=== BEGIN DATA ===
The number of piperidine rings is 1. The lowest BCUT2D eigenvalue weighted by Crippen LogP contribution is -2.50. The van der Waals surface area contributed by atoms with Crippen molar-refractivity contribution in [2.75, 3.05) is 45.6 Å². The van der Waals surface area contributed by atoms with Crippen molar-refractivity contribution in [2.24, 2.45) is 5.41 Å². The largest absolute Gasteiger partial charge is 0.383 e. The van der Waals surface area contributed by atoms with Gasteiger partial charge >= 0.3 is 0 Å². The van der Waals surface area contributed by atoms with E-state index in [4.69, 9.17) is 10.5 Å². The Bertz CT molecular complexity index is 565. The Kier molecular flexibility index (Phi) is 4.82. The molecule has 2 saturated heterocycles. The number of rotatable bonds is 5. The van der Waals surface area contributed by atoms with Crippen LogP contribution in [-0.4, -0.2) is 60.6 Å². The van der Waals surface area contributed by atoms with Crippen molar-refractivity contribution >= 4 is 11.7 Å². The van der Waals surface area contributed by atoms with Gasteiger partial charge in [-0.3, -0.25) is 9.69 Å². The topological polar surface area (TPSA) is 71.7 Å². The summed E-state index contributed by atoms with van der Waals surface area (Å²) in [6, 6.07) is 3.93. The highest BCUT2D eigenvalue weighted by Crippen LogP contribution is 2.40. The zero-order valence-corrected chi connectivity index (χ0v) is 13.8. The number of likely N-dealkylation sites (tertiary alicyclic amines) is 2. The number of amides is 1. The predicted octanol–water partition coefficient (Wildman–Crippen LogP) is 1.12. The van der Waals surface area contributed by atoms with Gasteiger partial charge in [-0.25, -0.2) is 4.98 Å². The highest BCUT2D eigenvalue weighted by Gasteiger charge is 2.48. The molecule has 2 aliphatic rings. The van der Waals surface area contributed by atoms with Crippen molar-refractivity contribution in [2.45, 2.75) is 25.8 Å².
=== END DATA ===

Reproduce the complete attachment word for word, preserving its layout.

The number of piperidine rings is 1. The lowest BCUT2D eigenvalue weighted by Crippen LogP contribution is -2.50. The van der Waals surface area contributed by atoms with Crippen molar-refractivity contribution in [2.75, 3.05) is 45.6 Å². The van der Waals surface area contributed by atoms with Crippen molar-refractivity contribution in [2.24, 2.45) is 5.41 Å². The largest absolute Gasteiger partial charge is 0.383 e. The van der Waals surface area contributed by atoms with Gasteiger partial charge >= 0.3 is 0 Å². The van der Waals surface area contributed by atoms with E-state index in [4.69, 9.17) is 10.5 Å². The Bertz CT molecular complexity index is 565. The Kier molecular flexibility index (Phi) is 4.82. The molecule has 2 saturated heterocycles. The number of rotatable bonds is 5. The van der Waals surface area contributed by atoms with Crippen LogP contribution in [-0.4, -0.2) is 60.6 Å². The van der Waals surface area contributed by atoms with Crippen molar-refractivity contribution >= 4 is 11.7 Å². The van der Waals surface area contributed by atoms with Gasteiger partial charge in [-0.3, -0.25) is 9.69 Å². The topological polar surface area (TPSA) is 71.7 Å². The summed E-state index contributed by atoms with van der Waals surface area (Å²) in [6, 6.07) is 3.93. The highest BCUT2D eigenvalue weighted by Crippen LogP contribution is 2.40. The zero-order valence-corrected chi connectivity index (χ0v) is 13.8. The number of likely N-dealkylation sites (tertiary alicyclic amines) is 2. The number of amides is 1. The predicted octanol–water partition coefficient (Wildman–Crippen LogP) is 1.12. The van der Waals surface area contributed by atoms with Gasteiger partial charge in [-0.25, -0.2) is 4.98 Å². The highest BCUT2D eigenvalue weighted by Gasteiger charge is 2.48. The molecule has 2 aliphatic rings. The van der Waals surface area contributed by atoms with Crippen molar-refractivity contribution in [2.45, 2.75) is 25.8 Å².